Well established patterns of urbanization in the province are the result of centralization of both private and public sector economic activity, leaving many rural communities with populations that fall below the threshold levels required to support these activities11. Increasingly, access to urban areas, with their services and employment opportunities, is the most important determinant of the economic success of rural communities12. As a result, development options for remote rural communities will rely on taking advantage of local niche market activities in a variety of sectors including services and natural resource activity.

Rural Programs & Support

Few provincial government rural-specific programs remain in Saskatchewan. The Ministry of Agriculture serves that industry, and there is a Minister responsible for Rural and Remote Health. Within the Ministry of Highways there is a Rural Highways Strategy in the Ministry of Highways13 while SaskTel has an explicit strategy for improving internet access in rural areas14. The absence of a dedicated rural development Ministry or program stands in contrast to the 1980s and 1990s when there was a Department of Rural Development, and also Rural Development Corporations15,16. From 1992-2009, 28 Regional Economic Development Authorities (REDAs) promoted a grassroots or community driven approach to economic development17. Funding for the subsequent 16 enterprise regions was ended in 201218. For the north, the previous Department of Northern Affairs has been replaced by Northern Engagement within the Ministry of Government Relations, and there is a unit called First Nation, Métis and Northern Economics Development within the Ministry of the Economy. These changes reflect a shift in political and economic circumstances over the last decade. However, the demise of these programs removed the regional focus to economic development and financial support that is needed given the socio-economic challenges and other issues facing rural and northern communities19. Federally, 13 Community Futures organizations offer support for rural community economic and business development20. Western Economic Diversification (federal) provides assistance for innovation, business development and community economic development. There are also a number of federal infrastructure programs accessible by rural areas in the including the Municipal Rural Infrastructure Fund and the Small Communities Fund in the Provincial-Territorial Infrastructure Component (PTIC)21. However, the program criteria for small communities includes municipalities with fewer than 100,000 people, which may mean rural and northern communities are competing against urban centres for funding. Rural municipalities are represented by the Saskatchewan Association of Rural Municipalities (SARM), which describes itself as “The Voice of Rural Saskatchewan” and assists municipalities with: – Interpreting provincial and federal legislation; – Reviewing legislation that affects rural municipalities; – Lobbying government to bring about changes to legislation; and – Communicating important political developments to members. In Northern Saskatchewan, New North is a municipal organization dedicated to improving the lives of people through advocacy and capacity building. New North has worked extensively to address housing issues through forums and other initiatives22,23. The Northern Municipal Trust Account disburses revenue from property that becomes vested to the Minister24. In addition, a Northern Labour Market Committee focuses on labour market and economic development issues in the region25. All municipalities in Saskatchewan have access to the provincial municipal revenue sharing program (1% point of the 5% provincial sales tax) to support the delivery of community services. In 2014-2015 rural municipalities will receive $72.61 million and northern communities $19.16 million26. Northern municipalities can also apply to the provincial northern capital grants program and the northern water and sewer program27.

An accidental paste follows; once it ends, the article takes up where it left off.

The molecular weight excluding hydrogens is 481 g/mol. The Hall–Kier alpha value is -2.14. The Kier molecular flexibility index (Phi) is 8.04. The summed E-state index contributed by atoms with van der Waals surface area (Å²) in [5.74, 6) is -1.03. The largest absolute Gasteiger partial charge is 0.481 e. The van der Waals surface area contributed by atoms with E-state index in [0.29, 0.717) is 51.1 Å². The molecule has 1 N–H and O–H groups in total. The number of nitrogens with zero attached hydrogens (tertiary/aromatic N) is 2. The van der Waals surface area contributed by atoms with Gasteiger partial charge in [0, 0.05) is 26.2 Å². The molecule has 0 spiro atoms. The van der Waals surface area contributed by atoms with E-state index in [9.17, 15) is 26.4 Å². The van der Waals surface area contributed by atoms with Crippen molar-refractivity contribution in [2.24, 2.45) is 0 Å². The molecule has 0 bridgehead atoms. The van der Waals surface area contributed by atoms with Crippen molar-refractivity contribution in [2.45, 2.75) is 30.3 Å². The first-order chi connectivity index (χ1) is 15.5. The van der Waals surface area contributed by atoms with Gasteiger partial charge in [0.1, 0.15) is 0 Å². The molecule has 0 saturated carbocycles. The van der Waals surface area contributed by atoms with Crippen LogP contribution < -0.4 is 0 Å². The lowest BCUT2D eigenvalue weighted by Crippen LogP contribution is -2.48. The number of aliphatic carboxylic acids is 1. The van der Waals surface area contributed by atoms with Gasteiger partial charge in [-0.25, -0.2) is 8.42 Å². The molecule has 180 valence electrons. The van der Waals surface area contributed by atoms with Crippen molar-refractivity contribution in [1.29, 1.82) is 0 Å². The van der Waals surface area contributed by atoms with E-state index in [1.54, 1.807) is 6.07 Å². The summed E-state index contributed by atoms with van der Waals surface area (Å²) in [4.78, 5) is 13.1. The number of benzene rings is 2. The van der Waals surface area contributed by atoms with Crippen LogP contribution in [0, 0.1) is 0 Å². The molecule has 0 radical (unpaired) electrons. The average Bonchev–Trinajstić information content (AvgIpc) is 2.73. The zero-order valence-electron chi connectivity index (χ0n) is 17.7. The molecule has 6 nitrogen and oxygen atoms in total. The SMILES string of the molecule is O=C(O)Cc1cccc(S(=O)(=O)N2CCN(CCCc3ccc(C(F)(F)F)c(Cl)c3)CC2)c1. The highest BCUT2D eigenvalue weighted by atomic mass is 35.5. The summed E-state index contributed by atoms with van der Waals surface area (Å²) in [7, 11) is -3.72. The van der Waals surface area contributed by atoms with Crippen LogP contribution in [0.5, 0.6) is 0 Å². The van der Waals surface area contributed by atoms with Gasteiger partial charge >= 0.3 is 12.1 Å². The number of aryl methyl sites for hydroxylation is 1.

Rural Issues